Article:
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New Mexico megachurch fined $2.5K because staff didn't wear masks during worship service

Calvary Church Christmas Eve service
Members of Calvary Church in Albuquerque, New Mexico, gather for Christmas Eve service, Dec. 24, 2020. |

Leaders of an evangelical megachurch in New Mexico are “puzzled” after being fined $2,500 because staff members did not wear masks during a Christmas Eve service last December. 

After initially fining the church $10,000 late last year for allegedly violating capacity restrictions and the mask mandate during the COVID-19 pandemic, the New Mexico Department of Health Office of General Counsel reduced the fine to $2,500 last month.

A June 10 by the Secretary of Health Tracie C. Collins “further ordered that a civil monetary penalty of $2,500 is imposed upon the Appellant Calvary Church on the basis that church staff members did not wear masks during the Christmas Eve service in violation of the Public Health Order.”

Calvary Church, an Albuquerque-based non-denominational congregation lead by Pastor Skip Heitzig with over 16,000 weekly attendees, released a statement responding to the state health department’s updated ruling. Even though the fine was reduced, he said the church is still confused, nonetheless.

Pastor Skip Heitzig
Skip Heitzig is the senior pastor of the 16,000-member Calvary Church in Albuquerque, New Mexico. |

“[I]n a video interview, the governor [Michelle Lujan Grisham] told me that no one had to wear masks from the stage. ...  We [the church congregation and staff] did everything the state asked us to do,” Heitzig told The Christian Post in an interview this week.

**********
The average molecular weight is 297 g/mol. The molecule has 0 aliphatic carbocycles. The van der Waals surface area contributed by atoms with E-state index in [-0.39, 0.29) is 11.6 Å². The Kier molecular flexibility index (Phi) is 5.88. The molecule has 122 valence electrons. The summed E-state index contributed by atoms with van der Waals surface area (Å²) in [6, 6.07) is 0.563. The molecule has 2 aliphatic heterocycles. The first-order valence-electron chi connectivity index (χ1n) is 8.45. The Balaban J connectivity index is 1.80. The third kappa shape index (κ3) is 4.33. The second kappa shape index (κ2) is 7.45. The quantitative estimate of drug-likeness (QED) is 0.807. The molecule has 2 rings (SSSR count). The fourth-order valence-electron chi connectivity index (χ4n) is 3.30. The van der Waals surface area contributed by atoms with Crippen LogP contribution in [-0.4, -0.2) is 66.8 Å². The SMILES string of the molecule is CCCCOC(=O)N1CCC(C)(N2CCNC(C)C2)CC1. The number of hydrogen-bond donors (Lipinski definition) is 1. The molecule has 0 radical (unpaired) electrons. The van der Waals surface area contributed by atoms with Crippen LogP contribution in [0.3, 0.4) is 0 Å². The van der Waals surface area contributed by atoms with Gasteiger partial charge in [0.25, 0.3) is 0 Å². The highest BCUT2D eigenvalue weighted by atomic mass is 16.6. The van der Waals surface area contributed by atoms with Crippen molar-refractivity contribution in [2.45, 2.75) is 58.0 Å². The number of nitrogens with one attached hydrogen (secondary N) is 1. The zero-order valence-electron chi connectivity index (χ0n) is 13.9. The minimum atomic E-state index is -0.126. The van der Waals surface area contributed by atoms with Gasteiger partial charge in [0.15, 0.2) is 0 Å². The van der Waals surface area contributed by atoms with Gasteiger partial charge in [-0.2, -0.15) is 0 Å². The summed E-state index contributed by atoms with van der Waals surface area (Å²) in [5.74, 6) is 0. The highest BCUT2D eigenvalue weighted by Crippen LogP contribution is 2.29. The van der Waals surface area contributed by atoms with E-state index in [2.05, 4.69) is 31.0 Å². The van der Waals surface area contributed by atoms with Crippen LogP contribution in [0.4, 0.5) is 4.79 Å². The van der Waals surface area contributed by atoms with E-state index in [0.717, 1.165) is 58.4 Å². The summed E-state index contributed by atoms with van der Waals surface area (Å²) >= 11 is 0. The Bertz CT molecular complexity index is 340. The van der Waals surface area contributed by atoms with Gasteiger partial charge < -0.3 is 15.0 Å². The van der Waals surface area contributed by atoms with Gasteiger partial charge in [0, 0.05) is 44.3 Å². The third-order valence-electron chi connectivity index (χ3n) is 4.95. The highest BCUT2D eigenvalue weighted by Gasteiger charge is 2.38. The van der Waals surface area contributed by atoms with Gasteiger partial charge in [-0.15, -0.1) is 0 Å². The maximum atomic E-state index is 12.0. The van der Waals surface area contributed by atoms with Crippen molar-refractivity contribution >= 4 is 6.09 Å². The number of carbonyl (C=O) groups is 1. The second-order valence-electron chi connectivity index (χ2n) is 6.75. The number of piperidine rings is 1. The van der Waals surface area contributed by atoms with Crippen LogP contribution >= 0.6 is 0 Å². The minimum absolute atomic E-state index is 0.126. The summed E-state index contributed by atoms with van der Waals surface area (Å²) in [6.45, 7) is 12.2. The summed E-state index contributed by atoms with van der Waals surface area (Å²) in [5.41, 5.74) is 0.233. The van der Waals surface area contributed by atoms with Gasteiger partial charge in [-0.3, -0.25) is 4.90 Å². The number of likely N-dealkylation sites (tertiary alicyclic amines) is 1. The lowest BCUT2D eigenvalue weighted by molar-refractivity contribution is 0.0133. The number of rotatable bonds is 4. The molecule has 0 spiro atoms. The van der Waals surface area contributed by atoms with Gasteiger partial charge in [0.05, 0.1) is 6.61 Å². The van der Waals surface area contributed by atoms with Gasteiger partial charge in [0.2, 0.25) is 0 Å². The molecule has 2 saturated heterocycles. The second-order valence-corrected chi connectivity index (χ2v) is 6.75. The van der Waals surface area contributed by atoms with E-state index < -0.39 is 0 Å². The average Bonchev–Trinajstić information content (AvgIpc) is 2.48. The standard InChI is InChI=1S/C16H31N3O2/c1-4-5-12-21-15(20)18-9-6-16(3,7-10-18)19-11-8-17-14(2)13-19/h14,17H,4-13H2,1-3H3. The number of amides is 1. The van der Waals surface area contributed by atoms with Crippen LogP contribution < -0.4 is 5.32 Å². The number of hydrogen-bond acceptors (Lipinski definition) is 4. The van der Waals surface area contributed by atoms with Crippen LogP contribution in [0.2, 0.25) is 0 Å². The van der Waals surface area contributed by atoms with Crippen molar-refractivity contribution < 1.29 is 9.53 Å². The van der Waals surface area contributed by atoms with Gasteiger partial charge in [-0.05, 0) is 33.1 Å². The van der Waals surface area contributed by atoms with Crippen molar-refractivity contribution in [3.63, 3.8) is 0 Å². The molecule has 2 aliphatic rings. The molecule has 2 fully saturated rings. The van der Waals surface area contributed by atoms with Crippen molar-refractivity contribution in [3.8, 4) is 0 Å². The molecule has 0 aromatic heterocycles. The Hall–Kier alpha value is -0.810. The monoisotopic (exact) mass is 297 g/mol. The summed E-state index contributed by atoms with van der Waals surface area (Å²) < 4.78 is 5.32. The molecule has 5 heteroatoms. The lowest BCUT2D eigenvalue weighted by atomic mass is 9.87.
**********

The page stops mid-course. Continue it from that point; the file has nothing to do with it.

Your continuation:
“On the one hand, the governor said that pastors could preach from the stage with no masks. On the other hand, the State Health Department has fined us now for doing just that,” a statement from the church's executive team reads. “What did the state expect: for our pastors to deliver the Christmas message from behind a mask? The issue isn’t the amount of the fine but that there was even a fine at all for Christians worshipping over Christmas.”

The initial citation from Dec. 28, 2020, stated that staff and congregation violated the Public Health Order from Dec. 15 that restricted in-person worship services to 25% capacity in Bernalillo County and mandated mask-wearing. 

The citation stated that “hundreds of congregants gathered in close proximity to one another” and that “attendees were not wearing masks during this event.” 

A hearing on the matter was held in March, and a recommendation was made in April by hearing officer Craig Erickson. According to reports, the hearing officer found no adequate evidence to determine if the capacity restriction was violated. The hearing officer also held that while church staff violated the mask mandate, the church could not be held responsible for attendees who did not wear masks. 

The cabinet secretary’s ruling from last month doesn’t mention the congregation, solely the church staff.

Heitzig voiced concern that Gov. Lujan Grisham’s spokesperson seemed to have referred to him and other pastors who held Christmas services as “pro-virus” pastors.

 “At Christmas last year — one of the holiest and most important seasons for Christians — we welcomed the weary into our church to find hope and light,” Heitzig said. “For this action, the governor’s office labeled us ‘pro-virus’ pastors. More recently, the governor called those expressing their disagreements with her ‘lizard people.’”

When Heitzig heard of this claim against him specifically, he said “he immediately picked up the phone to get in contact and directly discuss this with the governor. But she didn’t answer. ... She never even tried to call me back.”

In its statement, the Calvary Church executive team maintains that elected officials should spend less time “name-calling” and more time looking for ways to “work together with all New Mexicans.” The church’s leadership group stressed that crackdowns on worship are happening in New Mexico and other states like New York and California. 

Americans “are going to have to decide at the ballot box how important freedom is to them — especially religious freedom — and that must impact which democrats, republicans or others they vote for,” the church concluded.

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